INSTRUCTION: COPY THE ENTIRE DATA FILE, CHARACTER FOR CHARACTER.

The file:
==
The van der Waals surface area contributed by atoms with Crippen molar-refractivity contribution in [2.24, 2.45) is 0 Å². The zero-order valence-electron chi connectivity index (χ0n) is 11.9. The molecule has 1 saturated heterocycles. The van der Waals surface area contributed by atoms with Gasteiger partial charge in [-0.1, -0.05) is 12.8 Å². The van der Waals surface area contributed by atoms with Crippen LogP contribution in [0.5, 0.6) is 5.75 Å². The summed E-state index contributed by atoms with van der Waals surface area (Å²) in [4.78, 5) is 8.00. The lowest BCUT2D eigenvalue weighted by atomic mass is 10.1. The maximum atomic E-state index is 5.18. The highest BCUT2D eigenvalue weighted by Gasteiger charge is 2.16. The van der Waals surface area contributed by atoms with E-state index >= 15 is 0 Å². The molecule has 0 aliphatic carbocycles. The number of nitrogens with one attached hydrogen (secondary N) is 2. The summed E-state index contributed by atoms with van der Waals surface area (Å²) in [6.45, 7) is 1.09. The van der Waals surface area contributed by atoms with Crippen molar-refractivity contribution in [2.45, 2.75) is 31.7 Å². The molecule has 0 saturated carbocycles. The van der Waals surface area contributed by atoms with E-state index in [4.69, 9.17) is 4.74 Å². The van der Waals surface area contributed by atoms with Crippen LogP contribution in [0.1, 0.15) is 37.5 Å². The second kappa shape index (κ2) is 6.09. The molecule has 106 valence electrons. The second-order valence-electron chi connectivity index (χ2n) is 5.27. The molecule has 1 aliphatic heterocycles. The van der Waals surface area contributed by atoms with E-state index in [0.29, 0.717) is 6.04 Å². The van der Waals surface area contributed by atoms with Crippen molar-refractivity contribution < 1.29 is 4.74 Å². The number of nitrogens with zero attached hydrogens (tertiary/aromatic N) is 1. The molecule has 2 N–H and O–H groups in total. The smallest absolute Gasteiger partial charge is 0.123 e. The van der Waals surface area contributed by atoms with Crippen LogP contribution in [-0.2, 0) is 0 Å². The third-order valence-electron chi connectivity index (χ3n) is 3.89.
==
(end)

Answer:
The van der Waals surface area contributed by atoms with Crippen molar-refractivity contribution in [2.24, 2.45) is 0 Å². The zero-order valence-electron chi connectivity index (χ0n) is 11.9. The molecule has 1 saturated heterocycles. The van der Waals surface area contributed by atoms with Gasteiger partial charge in [-0.1, -0.05) is 12.8 Å². The van der Waals surface area contributed by atoms with Crippen LogP contribution in [0.5, 0.6) is 5.75 Å². The summed E-state index contributed by atoms with van der Waals surface area (Å²) in [4.78, 5) is 8.00. The lowest BCUT2D eigenvalue weighted by atomic mass is 10.1. The maximum atomic E-state index is 5.18. The highest BCUT2D eigenvalue weighted by Gasteiger charge is 2.16. The van der Waals surface area contributed by atoms with E-state index >= 15 is 0 Å². The molecule has 0 aliphatic carbocycles. The number of nitrogens with one attached hydrogen (secondary N) is 2. The summed E-state index contributed by atoms with van der Waals surface area (Å²) in [6.45, 7) is 1.09. The van der Waals surface area contributed by atoms with Crippen molar-refractivity contribution in [2.45, 2.75) is 31.7 Å². The molecule has 0 saturated carbocycles. The van der Waals surface area contributed by atoms with E-state index in [4.69, 9.17) is 4.74 Å². The van der Waals surface area contributed by atoms with Crippen LogP contribution in [0.1, 0.15) is 37.5 Å². The second kappa shape index (κ2) is 6.09. The molecule has 106 valence electrons. The second-order valence-electron chi connectivity index (χ2n) is 5.27. The molecule has 1 aliphatic heterocycles. The van der Waals surface area contributed by atoms with E-state index in [0.29, 0.717) is 6.04 Å². The van der Waals surface area contributed by atoms with Crippen molar-refractivity contribution < 1.29 is 4.74 Å². The number of nitrogens with zero attached hydrogens (tertiary/aromatic N) is 1. The molecule has 2 N–H and O–H groups in total. The smallest absolute Gasteiger partial charge is 0.123 e. The van der Waals surface area contributed by atoms with Crippen LogP contribution in [-0.2, 0) is 0 Å². The third-order valence-electron chi connectivity index (χ3n) is 3.89.